667 \L call pcre[16|32]_get_substringlist() after a
668 successful match
669 \M discover the minimum MATCH_LIMIT and
671 \N pass the PCRE_NOTEMPTY option to pcre[16|32]_exec()
672 or pcre[16|32]_dfa_exec(); if used twice, pass the
674 \Odd set the size of the output vector passed to
675 pcre[16|32]_exec() to dd (any number of digits)
676 \P pass the PCRE_PARTIAL_SOFT option to pcre[16|32]_exec()
677 or pcre[16|32]_dfa_exec(); if used twice, pass the
679 \Qdd set the PCRE_MATCH_LIMIT_RECURSION limit to dd
680 (any number of digits)
681 \R pass the PCRE_DFA_RESTART option to pcre[16|32]_dfa_exec()
682 \S output details of memory get/free calls during matching
683 \Y pass the PCRE_NO_START_OPTIMIZE option to
684 pcre[16|32]_exec()
685 or pcre[16|32]_dfa_exec()
686 \Z pass the PCRE_NOTEOL option to pcre[16|32]_exec()
687 or pcre[16|32]_dfa_exec()
688 \? pass the PCRE_NO_UTF[8|16|32]_CHECK option to
689 pcre[16|32]_exec() or pcre[16|32]_dfa_exec()
690 \>dd start the match at offset dd (optional "-"; then
691 any number of digits); this sets the startoffset
692 argument for pcre[16|32]_exec() or
693 pcre[16|32]_dfa_exec()
694 \<cr> pass the PCRE_NEWLINE_CR option to pcre[16|32]_exec()
695 or pcre[16|32]_dfa_exec()
696 \<lf> pass the PCRE_NEWLINE_LF option to pcre[16|32]_exec()
697 or pcre[16|32]_dfa_exec()
698 \<crlf> pass the PCRE_NEWLINE_CRLF option to pcre[16|32]_exec()
699 or pcre[16|32]_dfa_exec()
700 \<anycrlf> pass the PCRE_NEWLINE_ANYCRLF option to pcre[16|32]_exec()
701 or pcre[16|32]_dfa_exec()
702 \<any> pass the PCRE_NEWLINE_ANY option to pcre[16|32]_exec()
703 or pcre[16|32]_dfa_exec()
705 The use of \x{hh...} is not dependent on the use of the /8 modifier on
706 the pattern. It is recognized always. There may be any number of hexa-
707 decimal digits inside the braces; invalid values provoke error mes-
708 sages.
710 Note that \xhh specifies one byte rather than one character in UTF-8
711 mode; this makes it possible to construct invalid UTF-8 sequences for
712 testing purposes. On the other hand, \x{hh} is interpreted as a UTF-8
713 character in UTF-8 mode, generating more than one byte if the value is
714 greater than 127. When testing the 8-bit library not in UTF-8 mode,
715 \x{hh} generates one byte for values less than 256, and causes an error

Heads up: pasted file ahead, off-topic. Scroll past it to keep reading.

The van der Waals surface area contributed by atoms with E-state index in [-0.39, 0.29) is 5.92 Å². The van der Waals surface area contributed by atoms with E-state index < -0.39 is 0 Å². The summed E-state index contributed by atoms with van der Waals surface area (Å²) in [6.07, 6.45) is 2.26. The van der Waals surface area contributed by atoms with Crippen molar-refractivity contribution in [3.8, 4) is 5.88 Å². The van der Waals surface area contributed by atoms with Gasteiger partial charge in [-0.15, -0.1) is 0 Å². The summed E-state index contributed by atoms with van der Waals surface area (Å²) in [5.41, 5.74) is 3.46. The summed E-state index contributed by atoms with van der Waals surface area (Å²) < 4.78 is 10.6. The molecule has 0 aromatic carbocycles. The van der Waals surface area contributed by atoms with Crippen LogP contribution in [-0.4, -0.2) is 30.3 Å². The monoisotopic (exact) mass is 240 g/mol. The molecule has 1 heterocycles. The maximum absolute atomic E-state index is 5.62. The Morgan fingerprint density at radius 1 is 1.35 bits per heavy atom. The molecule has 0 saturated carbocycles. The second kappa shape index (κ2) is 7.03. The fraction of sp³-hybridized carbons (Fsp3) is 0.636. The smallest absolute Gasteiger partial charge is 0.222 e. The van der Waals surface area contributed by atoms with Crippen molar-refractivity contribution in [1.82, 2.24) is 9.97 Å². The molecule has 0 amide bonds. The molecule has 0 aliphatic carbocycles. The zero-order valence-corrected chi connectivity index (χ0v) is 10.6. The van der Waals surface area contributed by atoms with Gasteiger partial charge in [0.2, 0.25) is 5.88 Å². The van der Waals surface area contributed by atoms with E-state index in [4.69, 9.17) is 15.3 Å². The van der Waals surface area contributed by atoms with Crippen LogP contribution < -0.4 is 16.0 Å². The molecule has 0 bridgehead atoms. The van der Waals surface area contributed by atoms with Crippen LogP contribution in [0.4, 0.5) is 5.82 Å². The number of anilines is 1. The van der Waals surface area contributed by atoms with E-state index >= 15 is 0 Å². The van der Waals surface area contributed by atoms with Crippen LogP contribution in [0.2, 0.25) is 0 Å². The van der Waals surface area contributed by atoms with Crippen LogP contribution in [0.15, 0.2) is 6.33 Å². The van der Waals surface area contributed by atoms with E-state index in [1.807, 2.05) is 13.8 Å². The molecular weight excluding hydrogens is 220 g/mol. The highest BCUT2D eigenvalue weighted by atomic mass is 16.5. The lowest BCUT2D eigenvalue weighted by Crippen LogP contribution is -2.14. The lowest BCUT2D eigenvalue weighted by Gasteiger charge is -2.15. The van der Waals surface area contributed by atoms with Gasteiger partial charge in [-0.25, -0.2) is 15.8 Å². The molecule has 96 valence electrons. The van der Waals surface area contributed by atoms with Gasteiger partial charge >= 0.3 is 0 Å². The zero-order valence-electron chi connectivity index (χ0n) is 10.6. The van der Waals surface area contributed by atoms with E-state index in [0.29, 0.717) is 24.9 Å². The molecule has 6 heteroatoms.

716 for greater values.
718 In UTF-16 mode, all 4-digit \x{hhhh} values are accepted. This makes it
719 possible to construct invalid UTF-16 sequences for testing purposes.
721 In UTF-32 mode, all 4- to 8-digit \x{...} values are accepted. This
722 makes it possible to construct invalid UTF-32 sequences for testing
723 purposes.
725 The escapes that specify line ending sequences are literal strings,
726 exactly as shown. No more than one newline setting should be present in
727 any data line.
729 A backslash followed by anything else just escapes the anything else.
730 If the very last character is a backslash, it is ignored. This gives a
731 way of passing an empty line as data, since a real empty line termi-
732 nates the data input.
734 The \J escape provides a way of setting the maximum stack size that is
735 used by the just-in-time optimization code. It is ignored if JIT opti-
736 mization is not being used. Providing a stack that is larger than the
737 default 32K is necessary only for very complicated patterns.
739 If \M is present, pcretest calls pcre[16|32]_exec() several times, with
740 different values in the match_limit and match_limit_recursion fields of
741 the pcre[16|32]_extra data structure, until it finds the minimum num-
742 bers for each parameter that allow pcre[16|32]_exec() to complete with-
743 out error. Because this is testing a specific feature of the normal
744 interpretive pcre[16|32]_exec() execution, the use of any JIT optimiza-
745 tion that might have been set up by the /S+ qualifier of -s+ option is
746 disabled.
748 The match_limit number is a measure of the amount of backtracking that
749 takes place, and checking it out can be instructive. For most simple
750 matches, the number is quite small, but for patterns with very large
751 numbers of matching possibilities, it can become large very quickly
752 with increasing length of subject string. The match_limit_recursion
753 number is a measure of how much stack (or, if PCRE is compiled with
754 NO_RECURSE, how much heap) memory is needed to complete the match
755 attempt.
757 When \O is used, the value specified may be higher or lower than the
758 size set by the -O command line option (or defaulted to 45); \O applies
759 only to the call of pcre[16|32]_exec() for the line in which it
760 appears.
762 If the /P modifier was present on the pattern, causing the POSIX wrap-
763 per API to be used, the only option-setting sequences that have any
764 effect are \B, \N, and \Z, causing REG_NOTBOL, REG_NOTEMPTY, and
765 REG_NOTEOL, respectively, to be passed to regexec().
770 By default, pcretest uses the standard PCRE matching function,
771 pcre[16|32]_exec() to match each data line. PCRE also supports an
772 alternative matching function, pcre[16|32]_dfa_test(), which operates
773 in a different way, and has some restrictions. The differences between
774 the two functions are described in the pcrematching documentation.
776 If a data line contains the \D escape sequence, or if the command line
777 contains the -dfa option, the alternative matching function is used.
778 This function finds all possible matches at a given point. If, however,
779 the \F escape sequence is present in the data line, it stops after the
780 first match is found. This is always the shortest possible match.
785 This section describes the output when the normal matching function,